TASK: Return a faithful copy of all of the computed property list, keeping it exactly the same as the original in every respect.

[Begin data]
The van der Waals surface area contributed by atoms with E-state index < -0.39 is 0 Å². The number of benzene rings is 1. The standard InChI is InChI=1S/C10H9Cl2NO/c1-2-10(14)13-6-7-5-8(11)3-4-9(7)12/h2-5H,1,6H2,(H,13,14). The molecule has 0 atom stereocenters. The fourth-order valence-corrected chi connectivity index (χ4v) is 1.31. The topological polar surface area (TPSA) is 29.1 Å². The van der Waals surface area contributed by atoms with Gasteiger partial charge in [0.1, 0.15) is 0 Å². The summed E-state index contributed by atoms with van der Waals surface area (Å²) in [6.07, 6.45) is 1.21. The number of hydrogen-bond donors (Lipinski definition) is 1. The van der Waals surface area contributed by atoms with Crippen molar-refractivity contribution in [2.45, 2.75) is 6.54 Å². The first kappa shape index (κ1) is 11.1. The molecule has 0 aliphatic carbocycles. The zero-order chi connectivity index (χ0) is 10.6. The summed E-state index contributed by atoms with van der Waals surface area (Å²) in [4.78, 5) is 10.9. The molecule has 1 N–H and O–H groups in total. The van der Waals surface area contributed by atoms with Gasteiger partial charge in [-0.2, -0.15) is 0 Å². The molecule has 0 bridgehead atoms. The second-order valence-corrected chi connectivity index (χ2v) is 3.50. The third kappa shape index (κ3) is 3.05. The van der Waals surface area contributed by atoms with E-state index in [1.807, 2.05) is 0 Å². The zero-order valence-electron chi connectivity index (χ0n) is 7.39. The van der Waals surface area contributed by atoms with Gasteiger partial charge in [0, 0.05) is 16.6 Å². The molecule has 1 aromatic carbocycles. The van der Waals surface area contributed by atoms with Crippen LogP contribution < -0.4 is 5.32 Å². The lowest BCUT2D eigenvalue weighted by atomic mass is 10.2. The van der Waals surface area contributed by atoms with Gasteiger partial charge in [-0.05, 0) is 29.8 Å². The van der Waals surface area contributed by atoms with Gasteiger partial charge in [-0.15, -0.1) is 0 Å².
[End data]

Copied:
The van der Waals surface area contributed by atoms with E-state index < -0.39 is 0 Å². The number of benzene rings is 1. The standard InChI is InChI=1S/C10H9Cl2NO/c1-2-10(14)13-6-7-5-8(11)3-4-9(7)12/h2-5H,1,6H2,(H,13,14). The molecule has 0 atom stereocenters. The fourth-order valence-corrected chi connectivity index (χ4v) is 1.31. The topological polar surface area (TPSA) is 29.1 Å². The van der Waals surface area contributed by atoms with Gasteiger partial charge in [0.1, 0.15) is 0 Å². The summed E-state index contributed by atoms with van der Waals surface area (Å²) in [6.07, 6.45) is 1.21. The number of hydrogen-bond donors (Lipinski definition) is 1. The van der Waals surface area contributed by atoms with Crippen molar-refractivity contribution in [2.45, 2.75) is 6.54 Å². The first kappa shape index (κ1) is 11.1. The molecule has 0 aliphatic carbocycles. The zero-order chi connectivity index (χ0) is 10.6. The summed E-state index contributed by atoms with van der Waals surface area (Å²) in [4.78, 5) is 10.9. The molecule has 1 N–H and O–H groups in total. The van der Waals surface area contributed by atoms with Gasteiger partial charge in [-0.2, -0.15) is 0 Å². The molecule has 0 bridgehead atoms. The second-order valence-corrected chi connectivity index (χ2v) is 3.50. The third kappa shape index (κ3) is 3.05. The van der Waals surface area contributed by atoms with E-state index in [1.807, 2.05) is 0 Å². The zero-order valence-electron chi connectivity index (χ0n) is 7.39. The van der Waals surface area contributed by atoms with Gasteiger partial charge in [0, 0.05) is 16.6 Å². The molecule has 1 aromatic carbocycles. The van der Waals surface area contributed by atoms with Crippen LogP contribution < -0.4 is 5.32 Å². The lowest BCUT2D eigenvalue weighted by atomic mass is 10.2. The van der Waals surface area contributed by atoms with Gasteiger partial charge in [-0.05, 0) is 29.8 Å². The van der Waals surface area contributed by atoms with Gasteiger partial charge in [-0.15, -0.1) is 0 Å².